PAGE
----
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At this moment I could just cry from pride, sadness and happiness all at the same time. Or I could fall to the floor with exhaustion. Yet I have never felt such a drive or sense of purpose in my life. What could have led to this emotional roller coaster?

It’s yet another long story but I’ll try to explain…

Last Friday our 16 training participants organized and held a penny sale to raise money for the Community Feast and the Thrift Shop. Working together, pulling long hours in a small, hot room they raised over $3,000.

Then on Tuesday they gathered around four fires to cook gigantic pots of caribou stew in preparation of the community feast in honour of greater inclusion of people with disabilities. This event was officially hosted by the Nunavummi Disabilities Makinnasuaqtiit Society (NDMS) and we were fortunate to have Alex Rowlson, Emily Breen and Sandy Kownak from NDMS in attendance.


Cooking the caribou for the feast

Our participants served over 300 people in the community hall, in addition to hosting an open mic where local musicians performed followed by a square dance.

Perhaps the best moment was when Joe, Moses and William spoke with confidence in front of 300 people. They told this large audience about all the skills they have built in the Pre-Employment Training Program so far. They spoke about what it means to be participating in a program like this.

I couldn’t be prouder of what we’ve accomplished together.

Yesterday in our class we celebrated this accomplishment. We also had special guest Elder Paul Atutuvaa come to tell us a bit of his life story. Paul is 81 years old and his health has been declining; he has been medevaced out of Baker Lake to Winnipeg several times. He was adopted because his birth family couldn’t afford to feed another child. But even his adoptive family struggled, just as all Inuit did at that time. There were times when his own family went hungry as his father struggled to catch enough fish and caribou to keep his family fed. After not eating for several days, Paul remembers when they caught a large fish. The Elders only gave each person a small bit of fish to eat because they knew that eating too much after days without food could lead to sickness and even death.


Elder Atutuvaa tells his story to our group

Although Paul’s story included sadness, he also told of good times. He gave our class some excellent advice:

  • “Never give up hope. Keep on striving. You are able.”
  • “Share the food you catch with others, even if you only have a little. “
  • Keep going. Speak out what your thoughts are. Move forward, even when you feel like you can’t do it anymore.”

Inuit in Baker Lake and elsewhere in the territory still struggle with food insecurity.  According to the charitable organization Feeding Nunavut, the territory has the highest rate of household food insecurity in the country, with one in three people experiencing food insecurity every month. At the feast, people seemed grateful for the meal. Our participants themselves experience hunger and have told me that there are times when their children go to bed hungry. And to make matters worse, there has been no food bank in town for the last 8 months, so for many of these families, there is nowhere to turn for food.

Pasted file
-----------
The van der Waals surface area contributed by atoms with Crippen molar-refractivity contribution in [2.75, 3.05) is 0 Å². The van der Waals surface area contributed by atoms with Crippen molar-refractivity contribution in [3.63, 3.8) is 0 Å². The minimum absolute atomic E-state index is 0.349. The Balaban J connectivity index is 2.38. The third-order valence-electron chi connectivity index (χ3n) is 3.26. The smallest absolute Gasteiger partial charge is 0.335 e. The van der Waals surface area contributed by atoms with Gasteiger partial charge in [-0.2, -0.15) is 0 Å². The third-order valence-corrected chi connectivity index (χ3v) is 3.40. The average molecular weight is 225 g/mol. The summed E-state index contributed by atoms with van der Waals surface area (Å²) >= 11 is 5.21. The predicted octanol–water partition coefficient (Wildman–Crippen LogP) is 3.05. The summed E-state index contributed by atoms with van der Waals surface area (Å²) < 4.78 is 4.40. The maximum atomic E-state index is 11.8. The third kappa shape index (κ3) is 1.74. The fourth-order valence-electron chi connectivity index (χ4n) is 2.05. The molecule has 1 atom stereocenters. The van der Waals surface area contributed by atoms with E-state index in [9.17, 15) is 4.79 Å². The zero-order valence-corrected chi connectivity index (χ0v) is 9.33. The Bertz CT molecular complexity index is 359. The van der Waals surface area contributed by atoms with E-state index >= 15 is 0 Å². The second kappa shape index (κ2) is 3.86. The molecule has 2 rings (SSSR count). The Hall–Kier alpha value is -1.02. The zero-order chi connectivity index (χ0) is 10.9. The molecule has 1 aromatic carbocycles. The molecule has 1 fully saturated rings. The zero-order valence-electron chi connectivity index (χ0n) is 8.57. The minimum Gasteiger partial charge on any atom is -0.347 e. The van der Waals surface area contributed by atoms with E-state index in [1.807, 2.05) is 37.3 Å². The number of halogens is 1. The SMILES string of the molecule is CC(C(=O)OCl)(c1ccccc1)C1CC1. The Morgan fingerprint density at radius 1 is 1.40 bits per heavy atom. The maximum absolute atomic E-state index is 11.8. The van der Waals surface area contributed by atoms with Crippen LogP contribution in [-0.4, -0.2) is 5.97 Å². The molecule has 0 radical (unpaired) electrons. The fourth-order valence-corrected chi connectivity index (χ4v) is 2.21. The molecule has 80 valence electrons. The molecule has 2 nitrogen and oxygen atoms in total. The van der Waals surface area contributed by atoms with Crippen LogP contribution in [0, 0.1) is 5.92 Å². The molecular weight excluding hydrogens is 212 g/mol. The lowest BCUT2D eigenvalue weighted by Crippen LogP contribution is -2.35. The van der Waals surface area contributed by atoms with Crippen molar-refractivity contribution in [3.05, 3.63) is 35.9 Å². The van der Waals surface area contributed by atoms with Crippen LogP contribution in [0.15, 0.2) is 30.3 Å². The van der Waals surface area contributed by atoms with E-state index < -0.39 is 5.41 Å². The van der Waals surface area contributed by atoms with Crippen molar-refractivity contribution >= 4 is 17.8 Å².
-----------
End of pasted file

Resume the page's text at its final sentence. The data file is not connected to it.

In response to this situation, our group is mobilized. Last night we participated in a meeting of the Nunavummi Disabilities Makinnasuaqtiit Society (NDMS) about the Thrift Shop project. We welcomed several new members to this group, including three participants from our Training project. They elected an executive of the Committee and discussed applying to become a registered disabilities society.  They discussed how a food initiative is greatly needed here in Baker Lake, along with a Thrift Shop.

Over the coming weeks and months, this group will work together to contribute to greater food security in Baker Lake. In my mind there is nothing more motivating than feeding hungry people—especially children—in your community.

Until next time. Ma’na.


P.S. To learn more about the causes and impacts of food insecurity in Nunavut, visit the Nunavut Food Security Coalition at There is a list of community-based food programs to which you can contribute money or food (although Baker Lake’s Food Bank is no longer operable).

You can also consider a donation to Feeding Nunavut, an independent, non-partisan advocacy and educational organization whose purpose is to improve the well-being of people in Nunavut.

Their goals are to promote civic improvement by raising awareness about food insecurity and the challenging living conditions in Nunavut, and to work, whenever possible, with national, regional and local organizations, to support, assess and evaluate programs addressing issues of hunger, poverty, housing, education and health, particularly mental health.